David Ian David Ian


Peter Furler Christmas feat. David Ian

Grammy Nominated Australian Singer-Songwriter, PETER FURLER delivers his debut Christmas record. He has over 7 million album sales to his credit alongside extensive worldwide touring throughout the course of his career. With an international perspective in mind, he collaborates with 2013 Wall Street Journal favorited, Canadian-born David Ian whose unique affinity for the Vintage Christmas sound reaches a new level. Using singers and musicians from around the world including America, Armenia, Lebanon, Russia, and South Africa, the artists bring you an unparalleled cultured Christmas experience ringing sounds of the holiday season from ancient past to present.  From the traditional orchestration of ”O Come All Ye Faithful” to the deconstructed ”O Come O Come Emmanuel”, the arrangements reflect a solemn respect for these timeless Christmas classics. For example, Furler’s introspective vocal delivery on ”We Three Kings” coupled with haunting melodies of the Duduk (Indigenous Armenian wind instrument), reinvigorates the often dismissed Christmas carol. The signature vintage sound of David Ian stays true and develops as he draws from his own cultural background. This album equally suits a meditative evening by the fire, or a dinner party with family and friends.

Album Review

Whatever it is, if it involves David Ian, I'm interested, and Dave joins singer Peter Furler for an unusual but quite appetizing holiday disc in Christmas. He also produced and co-arranged the outing with Furler, so what more need I say? Plenty. And I will. Furler's vocal ruminations upon classic songs well known to all are going to raise a few eyebrows, as just the first cut, God Rest Ye Merry Gentlemen, demonstrates. Furler, well known in Australia through sales of seven million albums and a Grammy nomination, amplifies the laconic elements in his year-end holiday's works as though coming from a sidestream of Nightmare Before Christmas. I ain'tjoking, and that's what first nailed my ears to the speakers in a much solemner occasion than the oft humorous film's oeuvre but quite in synch with the flick's character and atmospherics. In that glorious film, were I forced to choose one song typifying the vibe and sonics here, it'd be Sally's Song.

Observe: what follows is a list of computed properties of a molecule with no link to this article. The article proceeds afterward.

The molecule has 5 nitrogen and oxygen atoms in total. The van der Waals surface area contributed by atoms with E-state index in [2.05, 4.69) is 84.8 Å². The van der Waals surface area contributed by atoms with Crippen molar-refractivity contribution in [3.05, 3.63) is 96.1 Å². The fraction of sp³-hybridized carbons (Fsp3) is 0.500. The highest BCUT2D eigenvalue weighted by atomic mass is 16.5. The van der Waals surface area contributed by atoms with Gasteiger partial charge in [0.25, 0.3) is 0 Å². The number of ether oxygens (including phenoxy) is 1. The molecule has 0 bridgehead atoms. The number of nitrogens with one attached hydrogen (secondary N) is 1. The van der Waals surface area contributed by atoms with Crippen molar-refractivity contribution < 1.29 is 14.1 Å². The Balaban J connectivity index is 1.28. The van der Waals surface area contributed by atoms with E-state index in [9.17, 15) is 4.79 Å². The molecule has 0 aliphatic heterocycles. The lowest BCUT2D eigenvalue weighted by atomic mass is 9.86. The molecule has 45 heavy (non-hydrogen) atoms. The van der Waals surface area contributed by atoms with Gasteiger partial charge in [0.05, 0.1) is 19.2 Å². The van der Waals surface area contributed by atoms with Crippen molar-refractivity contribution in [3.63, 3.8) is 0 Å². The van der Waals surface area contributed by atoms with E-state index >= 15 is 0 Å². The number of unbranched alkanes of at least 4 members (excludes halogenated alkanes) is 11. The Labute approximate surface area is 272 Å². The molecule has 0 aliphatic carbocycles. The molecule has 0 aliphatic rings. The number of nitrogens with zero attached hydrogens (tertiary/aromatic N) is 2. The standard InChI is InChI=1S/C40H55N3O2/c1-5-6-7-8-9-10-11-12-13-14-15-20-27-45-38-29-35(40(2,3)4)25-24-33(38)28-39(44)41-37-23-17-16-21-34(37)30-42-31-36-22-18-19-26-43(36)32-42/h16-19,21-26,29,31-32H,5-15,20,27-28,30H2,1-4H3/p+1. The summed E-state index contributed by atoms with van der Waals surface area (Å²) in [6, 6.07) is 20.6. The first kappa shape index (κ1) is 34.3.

Then there's the eerie but beautiful O Come, O Come, Emmanuel, stately while seemingly issuing from Edgar Allan Poe's humble abode, it sticks in the mind and extends far beyond the observation of the vernal equinox to stand as a short exercise in pure art. He does the same with O Come All Ye Faithful, my favorite cut. Throughout, Ian is the second 'voice', his piano comping Furler every step of the way among a well chosen set of accompanists and heavenly background singers. I'm at odd ends to compare Pete's voice with anyone, as it's not a common one but, again, the shades of Nightmare Before Christmas draw near and the guy could easily have been a plaintive character in the dazzlingly strange animated outing. Two cuts are even short spoken dramas upon liturgical extracts with chamber music backings, kinda like the Patrick Stewart spots in Nightmare, interludes in the string of songs. Little Drummer Boy even comes close to the Charlie Brown Christmas milieu, Ian talking a Guaraldi-esque position, but, regardless, words will not quite describe this unusual gig, and I now place it with some of my offbeat faves by The Ghsotly Trio and others.
- Mark S. Tucker, Folk & Acoustic Music Exchange